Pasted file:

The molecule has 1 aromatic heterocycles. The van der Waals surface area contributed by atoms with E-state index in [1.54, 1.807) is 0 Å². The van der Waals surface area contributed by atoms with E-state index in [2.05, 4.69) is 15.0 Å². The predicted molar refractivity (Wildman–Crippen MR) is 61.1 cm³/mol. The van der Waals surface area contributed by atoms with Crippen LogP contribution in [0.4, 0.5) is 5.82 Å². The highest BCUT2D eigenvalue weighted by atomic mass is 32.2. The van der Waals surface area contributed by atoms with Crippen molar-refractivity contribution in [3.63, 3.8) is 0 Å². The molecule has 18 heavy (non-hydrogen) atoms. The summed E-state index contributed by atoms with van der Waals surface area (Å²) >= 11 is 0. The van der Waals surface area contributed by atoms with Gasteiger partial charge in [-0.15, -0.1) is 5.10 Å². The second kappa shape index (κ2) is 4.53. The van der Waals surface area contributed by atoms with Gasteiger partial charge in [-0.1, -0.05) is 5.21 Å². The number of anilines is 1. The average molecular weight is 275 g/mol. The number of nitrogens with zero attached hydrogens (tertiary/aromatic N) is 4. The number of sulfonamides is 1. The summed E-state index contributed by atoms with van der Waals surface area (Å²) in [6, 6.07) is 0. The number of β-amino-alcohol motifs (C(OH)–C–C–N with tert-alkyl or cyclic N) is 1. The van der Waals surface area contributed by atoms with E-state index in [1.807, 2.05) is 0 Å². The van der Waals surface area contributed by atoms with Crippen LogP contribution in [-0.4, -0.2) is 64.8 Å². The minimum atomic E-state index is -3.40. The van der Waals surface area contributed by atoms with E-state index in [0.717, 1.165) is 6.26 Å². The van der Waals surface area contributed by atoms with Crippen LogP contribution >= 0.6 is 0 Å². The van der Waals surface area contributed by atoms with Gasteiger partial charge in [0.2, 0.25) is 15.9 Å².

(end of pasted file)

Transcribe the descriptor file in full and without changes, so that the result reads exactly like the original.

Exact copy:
The molecule has 1 aromatic heterocycles. The van der Waals surface area contributed by atoms with E-state index in [1.54, 1.807) is 0 Å². The van der Waals surface area contributed by atoms with E-state index in [2.05, 4.69) is 15.0 Å². The predicted molar refractivity (Wildman–Crippen MR) is 61.1 cm³/mol. The van der Waals surface area contributed by atoms with Crippen LogP contribution in [0.4, 0.5) is 5.82 Å². The highest BCUT2D eigenvalue weighted by atomic mass is 32.2. The van der Waals surface area contributed by atoms with Crippen molar-refractivity contribution in [3.63, 3.8) is 0 Å². The molecule has 18 heavy (non-hydrogen) atoms. The summed E-state index contributed by atoms with van der Waals surface area (Å²) >= 11 is 0. The van der Waals surface area contributed by atoms with Gasteiger partial charge in [-0.15, -0.1) is 5.10 Å². The second kappa shape index (κ2) is 4.53. The van der Waals surface area contributed by atoms with Gasteiger partial charge in [-0.1, -0.05) is 5.21 Å². The number of anilines is 1. The average molecular weight is 275 g/mol. The number of nitrogens with zero attached hydrogens (tertiary/aromatic N) is 4. The number of sulfonamides is 1. The summed E-state index contributed by atoms with van der Waals surface area (Å²) in [6, 6.07) is 0. The number of β-amino-alcohol motifs (C(OH)–C–C–N with tert-alkyl or cyclic N) is 1. The van der Waals surface area contributed by atoms with E-state index in [1.807, 2.05) is 0 Å². The van der Waals surface area contributed by atoms with Crippen LogP contribution in [-0.4, -0.2) is 64.8 Å². The minimum atomic E-state index is -3.40. The van der Waals surface area contributed by atoms with E-state index in [0.717, 1.165) is 6.26 Å². The van der Waals surface area contributed by atoms with Crippen LogP contribution >= 0.6 is 0 Å². The van der Waals surface area contributed by atoms with Gasteiger partial charge in [0.2, 0.25) is 15.9 Å².